What Is A Reasonable Compromise On Health Care Reform?, Peter Dreier Jun 2011

What Is A Reasonable Compromise On Health Care Reform?, Peter Dreier

Peter Dreier

No abstract provided.


Divided Government And Foreign Relations Approval, Brian Newman, Kevin Lammert May 2011

Divided Government And Foreign Relations Approval, Brian Newman, Kevin Lammert

Brian Newman

During divided government, the public tends to attribute credit and blame for economic conditions to both the president and Congress. However, the "two presidencies" thesis argues that presidents have more influence vis-a-vis Congress in shaping foreign policy compared to domestic policy, so the public may attribute all foreign policy outcomes to the president alone. This suggests that the boost presidents typically receive in their overall approval during divided government due to sharing the blame for negative economic conditions will not extend to their foreign relations approval numbers, We find that presidents do enjoy higher overall approval during divided government. However ...


The Past And Future Of The Supermajority Senate, Gregory Koger Dec 2010

The Past And Future Of The Supermajority Senate, Gregory Koger

Gregory Koger

The distinguishing feature of the modern U.S. Senate is the ability of any senator to block legislation and nominations, forcing the rest of the chamber to limit debate using a slow process that requires a 60-vote supermajority. This article explains the development of this new and powerful veto in the legislative process, its use as a minority party veto, and then reviews options for restoring the balance between governance and deliberation.


Determinants Of Protectionist Attitudes In The U.S. House Of Representatives, James Lutz Sep 2010

Determinants Of Protectionist Attitudes In The U.S. House Of Representatives, James Lutz

James M Lutz

No abstract provided.


War Powers In The Obama Administration, Ryan C. Hendrickson Jul 2010

War Powers In The Obama Administration, Ryan C. Hendrickson

Ryan C. Hendrickson

With the arrival of a new American president in 2009, the power and constitutional authority of the commander in chief to engage in military action remains as relevant as ever. Barack Obama inherited a war in Iraq, has worked with the North Atlantic Treaty Organization to initiate a 17,000 American combat troop surge in Afghanistan in March 2009 and another increase of 30,000 personnel later that year, more than doubling the total American presence. He also permitted American Navy Seals to use force against Somali pirates in the first months of his presidency. In addition, nuclear development and ...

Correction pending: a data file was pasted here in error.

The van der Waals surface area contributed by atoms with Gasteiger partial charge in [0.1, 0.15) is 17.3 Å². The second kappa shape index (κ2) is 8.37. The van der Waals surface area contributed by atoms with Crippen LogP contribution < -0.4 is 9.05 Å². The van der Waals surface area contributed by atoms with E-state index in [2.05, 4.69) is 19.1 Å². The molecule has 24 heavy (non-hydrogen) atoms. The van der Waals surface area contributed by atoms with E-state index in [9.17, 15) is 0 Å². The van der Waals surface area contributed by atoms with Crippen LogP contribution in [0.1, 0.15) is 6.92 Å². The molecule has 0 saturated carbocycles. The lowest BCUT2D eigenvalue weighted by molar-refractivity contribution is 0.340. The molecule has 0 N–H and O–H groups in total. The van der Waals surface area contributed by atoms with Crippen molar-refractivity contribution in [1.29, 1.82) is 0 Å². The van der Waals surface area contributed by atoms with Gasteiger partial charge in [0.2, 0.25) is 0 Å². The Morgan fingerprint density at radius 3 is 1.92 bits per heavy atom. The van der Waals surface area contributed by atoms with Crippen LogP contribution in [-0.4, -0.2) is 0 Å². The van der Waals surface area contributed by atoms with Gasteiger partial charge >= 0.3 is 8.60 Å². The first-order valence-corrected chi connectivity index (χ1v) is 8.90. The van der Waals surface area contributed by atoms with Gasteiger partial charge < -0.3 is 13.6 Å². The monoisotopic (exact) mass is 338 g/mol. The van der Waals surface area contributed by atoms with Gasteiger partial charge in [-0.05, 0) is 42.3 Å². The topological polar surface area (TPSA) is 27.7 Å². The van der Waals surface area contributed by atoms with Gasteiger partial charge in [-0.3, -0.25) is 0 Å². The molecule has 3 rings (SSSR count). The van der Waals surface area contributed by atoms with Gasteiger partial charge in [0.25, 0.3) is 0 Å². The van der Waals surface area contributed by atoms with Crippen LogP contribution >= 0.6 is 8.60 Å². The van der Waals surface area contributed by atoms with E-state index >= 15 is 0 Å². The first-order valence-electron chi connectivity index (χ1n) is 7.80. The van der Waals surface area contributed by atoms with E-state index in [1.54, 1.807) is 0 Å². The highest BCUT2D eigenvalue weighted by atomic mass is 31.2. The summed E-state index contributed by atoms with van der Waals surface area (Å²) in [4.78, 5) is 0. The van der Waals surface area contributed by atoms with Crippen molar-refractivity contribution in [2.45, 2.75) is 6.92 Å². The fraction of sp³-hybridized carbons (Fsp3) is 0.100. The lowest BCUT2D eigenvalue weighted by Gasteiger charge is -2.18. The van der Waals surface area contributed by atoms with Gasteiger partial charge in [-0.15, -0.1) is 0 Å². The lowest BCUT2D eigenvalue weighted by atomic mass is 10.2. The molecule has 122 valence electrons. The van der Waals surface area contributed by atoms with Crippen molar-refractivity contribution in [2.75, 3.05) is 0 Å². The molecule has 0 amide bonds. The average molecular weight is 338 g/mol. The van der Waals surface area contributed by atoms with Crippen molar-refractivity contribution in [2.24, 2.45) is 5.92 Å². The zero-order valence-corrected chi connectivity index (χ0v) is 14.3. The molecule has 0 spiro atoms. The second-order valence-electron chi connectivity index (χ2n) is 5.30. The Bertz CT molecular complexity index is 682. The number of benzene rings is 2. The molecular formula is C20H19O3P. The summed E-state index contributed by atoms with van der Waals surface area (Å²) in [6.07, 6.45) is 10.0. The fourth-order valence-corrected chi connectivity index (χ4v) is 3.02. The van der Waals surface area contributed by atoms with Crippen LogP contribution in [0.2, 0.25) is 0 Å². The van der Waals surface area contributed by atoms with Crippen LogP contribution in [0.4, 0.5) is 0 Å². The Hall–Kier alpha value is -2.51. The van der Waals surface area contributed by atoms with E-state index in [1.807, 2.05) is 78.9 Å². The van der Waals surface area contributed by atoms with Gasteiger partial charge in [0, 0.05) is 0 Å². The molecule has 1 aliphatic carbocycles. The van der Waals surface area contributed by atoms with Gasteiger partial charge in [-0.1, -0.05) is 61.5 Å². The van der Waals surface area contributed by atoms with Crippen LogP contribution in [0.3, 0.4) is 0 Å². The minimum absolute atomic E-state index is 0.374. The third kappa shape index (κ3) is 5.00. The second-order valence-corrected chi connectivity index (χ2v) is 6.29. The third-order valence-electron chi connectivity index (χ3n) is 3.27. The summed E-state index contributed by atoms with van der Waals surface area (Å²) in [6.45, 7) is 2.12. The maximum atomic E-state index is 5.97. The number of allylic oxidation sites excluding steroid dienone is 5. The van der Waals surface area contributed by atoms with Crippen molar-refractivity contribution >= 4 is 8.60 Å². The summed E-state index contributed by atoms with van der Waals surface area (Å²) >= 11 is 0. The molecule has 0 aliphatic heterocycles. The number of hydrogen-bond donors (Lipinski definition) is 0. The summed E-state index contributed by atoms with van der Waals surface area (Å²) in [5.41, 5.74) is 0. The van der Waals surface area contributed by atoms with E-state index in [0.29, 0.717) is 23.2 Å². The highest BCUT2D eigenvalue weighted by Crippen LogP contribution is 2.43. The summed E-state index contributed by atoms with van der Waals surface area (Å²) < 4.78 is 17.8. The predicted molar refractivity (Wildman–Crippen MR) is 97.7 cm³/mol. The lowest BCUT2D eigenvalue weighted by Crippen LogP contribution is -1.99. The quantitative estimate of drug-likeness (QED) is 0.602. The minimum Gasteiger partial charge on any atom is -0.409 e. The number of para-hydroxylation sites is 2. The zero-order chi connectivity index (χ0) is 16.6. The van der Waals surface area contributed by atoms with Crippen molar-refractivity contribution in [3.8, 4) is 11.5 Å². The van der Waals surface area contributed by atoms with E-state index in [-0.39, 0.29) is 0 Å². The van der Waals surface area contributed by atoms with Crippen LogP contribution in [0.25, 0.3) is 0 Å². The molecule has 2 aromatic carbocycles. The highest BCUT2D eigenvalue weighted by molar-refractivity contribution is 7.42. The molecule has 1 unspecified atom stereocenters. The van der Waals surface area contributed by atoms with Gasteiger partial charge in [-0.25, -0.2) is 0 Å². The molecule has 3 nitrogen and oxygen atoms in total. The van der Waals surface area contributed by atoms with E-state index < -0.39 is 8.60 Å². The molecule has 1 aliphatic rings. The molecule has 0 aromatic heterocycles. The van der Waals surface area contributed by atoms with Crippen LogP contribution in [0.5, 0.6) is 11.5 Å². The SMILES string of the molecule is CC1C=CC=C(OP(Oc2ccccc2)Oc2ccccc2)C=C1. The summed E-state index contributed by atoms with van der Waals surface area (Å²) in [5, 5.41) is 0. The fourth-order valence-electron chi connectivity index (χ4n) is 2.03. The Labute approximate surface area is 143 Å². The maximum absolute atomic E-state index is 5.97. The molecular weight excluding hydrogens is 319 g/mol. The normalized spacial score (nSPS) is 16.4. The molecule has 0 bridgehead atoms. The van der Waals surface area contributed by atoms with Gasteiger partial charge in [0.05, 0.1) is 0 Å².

Identifying Central Actors: A Network Analysis Of The 2009-2010 Health Reform Debate, Jennifer Hayes Clark, Stacey Pelika, Elizabeth Rigby Jan 2010

Identifying Central Actors: A Network Analysis Of The 2009-2010 Health Reform Debate, Jennifer Hayes Clark, Stacey Pelika, Elizabeth Rigby

Jennifer Hayes Clark

The fragmented design of American institutions intentionally diffuses authority among political actors. As a result, tracing the (often changing) distribution of power is essential to better understanding the policymaking process. In this paper, we capitalize on the current health care debate’s multidimensionality and its high salience, as reflected in the extensive media coverage it has attracted. Through network analysis of daily news articles from five news sources that vary in approach and audience, we assess the centrality of each Member of Congress to the health care debate in general, as well as at each stage of this recent policy ...


Making Change: A Six-Month Review, Gregory Koger Dec 2008

Making Change: A Six-Month Review, Gregory Koger

Gregory Koger

This article surveys President Obama's policy agenda-setting for the first six months of his term. I consider whether the conditions ripe for an ambitious policy agenda and summarize the logic of Presidential agenda-setting. I use this framework to explain the Democrats' agenda for 2009, summarize their progress thus far, and discuss the implications for the Democratic Party in 2010 and after. Although the Democrats have made significant progress on their policy goals, they have not reaped the full political rewards from this success. Instead, the majority party will likely be judged on the pace of economic recovery and whether ...